Rev. Ward Meehan

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In the early 20th century Queens and Jackson Heights were transformed from farms to housing. As the population increased, Catholics were among those who moved to the newly formed Jackson Heights. Devout and desiring their own church these Catholics petitioned diocesan authorities to form a parish and began a search for a suitable building site began. Executives of the Queensboro Corporation donated several lots, and plans for the new church were put into action.

A founding pastor was chosen, Father Ward G. Meehan, a native of Brooklyn graduated from St. Francis Xavier’s College in Manhattan.[1] At this time Father Meehan had just returned from service in World War I where he had been Chaplain to the 60th Infantry. This soldier-priest had seen action in many battles in France, including the Battle of Verdun.

Statue of St. Joan of Arc[edit]

The naming of the new parish can be attributed to Father Meehan and his work as a chaplain in France, with a statue of St. Joan of Arc central to the story.

The statue had stood for four years in a small church in Ban-de-Lavaline, right on the firing line of battles in the Vosges mountains. Shells had damaged the church and struck the statue. During the war years Ban-de-Lavaline had been without a priest, as the pastor had been "carried off by the Germans in 1914."

In 1918 the American 60th Regiment of Infantry "took over the trenches that ran through the village." The Rev. Father Ward G. Meehan, S.T.D., was the regiment chaplain. Finding the Ban-de-Lavaline parish without a pastor, Father Meehan "sought and obtained permission to perform the duties of the village parish in the hours he could spare."

According to a story in the New York Herald, the statue of St. Joan ... "is a record of friendship and mutual esteem marked by a transaction in which the participants, French and American, may well take pride."[2]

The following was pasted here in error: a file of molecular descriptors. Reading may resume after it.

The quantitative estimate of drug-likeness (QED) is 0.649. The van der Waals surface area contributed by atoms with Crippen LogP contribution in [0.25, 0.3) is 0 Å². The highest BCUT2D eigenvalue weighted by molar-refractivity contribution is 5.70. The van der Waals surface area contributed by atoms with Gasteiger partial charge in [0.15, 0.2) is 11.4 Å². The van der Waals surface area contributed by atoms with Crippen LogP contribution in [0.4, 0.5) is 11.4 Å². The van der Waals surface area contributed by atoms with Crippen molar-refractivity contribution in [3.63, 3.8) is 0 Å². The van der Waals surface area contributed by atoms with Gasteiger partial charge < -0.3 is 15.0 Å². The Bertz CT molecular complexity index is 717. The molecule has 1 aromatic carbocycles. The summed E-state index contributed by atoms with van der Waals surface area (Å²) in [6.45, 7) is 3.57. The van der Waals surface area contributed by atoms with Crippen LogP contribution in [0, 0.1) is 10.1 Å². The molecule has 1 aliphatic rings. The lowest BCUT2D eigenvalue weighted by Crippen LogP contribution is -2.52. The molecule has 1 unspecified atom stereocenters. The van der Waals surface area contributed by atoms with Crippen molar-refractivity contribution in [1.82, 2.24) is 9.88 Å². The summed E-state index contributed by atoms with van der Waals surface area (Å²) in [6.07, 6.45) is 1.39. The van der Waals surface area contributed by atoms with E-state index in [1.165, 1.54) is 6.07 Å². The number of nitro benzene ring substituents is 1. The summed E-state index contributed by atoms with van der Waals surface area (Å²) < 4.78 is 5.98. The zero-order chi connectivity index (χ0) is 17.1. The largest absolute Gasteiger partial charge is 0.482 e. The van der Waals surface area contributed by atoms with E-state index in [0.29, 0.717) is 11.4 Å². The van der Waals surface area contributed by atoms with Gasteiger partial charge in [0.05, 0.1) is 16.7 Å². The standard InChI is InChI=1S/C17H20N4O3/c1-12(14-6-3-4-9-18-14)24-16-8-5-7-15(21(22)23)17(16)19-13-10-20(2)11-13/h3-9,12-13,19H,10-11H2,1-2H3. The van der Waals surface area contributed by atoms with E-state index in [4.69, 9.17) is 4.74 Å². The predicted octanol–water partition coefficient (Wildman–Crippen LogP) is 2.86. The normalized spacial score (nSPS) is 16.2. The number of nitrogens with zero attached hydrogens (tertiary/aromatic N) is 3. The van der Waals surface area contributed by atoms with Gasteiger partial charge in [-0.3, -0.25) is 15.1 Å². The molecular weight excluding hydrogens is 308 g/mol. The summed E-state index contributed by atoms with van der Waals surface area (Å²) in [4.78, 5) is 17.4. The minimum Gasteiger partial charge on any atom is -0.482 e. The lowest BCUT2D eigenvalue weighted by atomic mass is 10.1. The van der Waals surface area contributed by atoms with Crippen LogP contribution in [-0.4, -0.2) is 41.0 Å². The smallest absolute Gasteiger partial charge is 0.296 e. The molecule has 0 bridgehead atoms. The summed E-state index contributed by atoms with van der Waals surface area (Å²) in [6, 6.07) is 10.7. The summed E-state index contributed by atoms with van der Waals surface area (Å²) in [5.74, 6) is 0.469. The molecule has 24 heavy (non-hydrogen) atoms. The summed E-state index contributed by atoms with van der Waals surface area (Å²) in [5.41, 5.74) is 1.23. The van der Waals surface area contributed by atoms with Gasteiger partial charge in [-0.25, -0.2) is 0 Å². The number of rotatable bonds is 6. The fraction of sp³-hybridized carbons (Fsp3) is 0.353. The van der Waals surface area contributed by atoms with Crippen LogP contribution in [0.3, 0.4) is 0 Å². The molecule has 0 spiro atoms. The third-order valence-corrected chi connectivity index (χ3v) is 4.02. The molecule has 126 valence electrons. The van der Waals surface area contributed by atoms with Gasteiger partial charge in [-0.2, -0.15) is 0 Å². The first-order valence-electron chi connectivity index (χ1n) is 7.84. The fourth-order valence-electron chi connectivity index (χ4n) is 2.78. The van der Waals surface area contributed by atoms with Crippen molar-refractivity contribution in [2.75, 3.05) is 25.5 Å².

Father Meehan also served as Commander of the Chaplains' School in Le Mans and had received a citation for his service at the recommendation of Colonel Bertram P. Johnson, Commanding Officer of the 60th Infantry.

Captain Meehan returned to this country sometime after the Armistice had been signed and served as Assistant Port Chaplain at Hoboken. He resigned his commission in 1919 and was appointed Administrator of Saint Bartholomew Parish in Elmhurst. It was while serving there, that he was named founding pastor of St. Joan of Arc Church.

Father Meehan quickly began organizing his "troops." Committees were formed, and it was decided that a prefabricated portable church would best suit the short term parish needs. The church was used for the first time on August 15, 1920, to celebrate the Feast of the Assumption.

"Detective" Meehan[edit]

According to a New York Times article of Monday, August 23, 1920,[3] "PRIEST REJOICES;FINDS LOST CHURCH" Father Meehan had addressed the congregation the day prior and announced that the temporary per-fabricated church, that had been purchased for $20,000 from a Chicago builder, had been found.

Father Meehan declared that the church parts had been missing for more than a month. in his search for the wandering church had received telegrams that the parts had passed through Cleveland and Buffalo. On Sunday the 23rd he reported that most of the parts were located in an Elmhurst rail yard.

The church was used for the first time on August 15, 1920, to celebrate the Feast of the Assumption. According to the Times, the parish was organized coincidentally with the beatification of the Maid of Orleans (as Saint Joan is known). This conflicts with the Wikipedia account which has the canonization as the coincident event.[4]

Saint Joan of Arc was officially established on Sunday, June 5, 1920 when a first Mass was celebrated at the Casino. The use of this venue was made possible by Edward A. MacDougall, President of the Queensboro Corporation.

In addition to his work in the military and at St. Joan's, Rev. Meehan also served as chaplain of the Queens County Branch of the American Legion.


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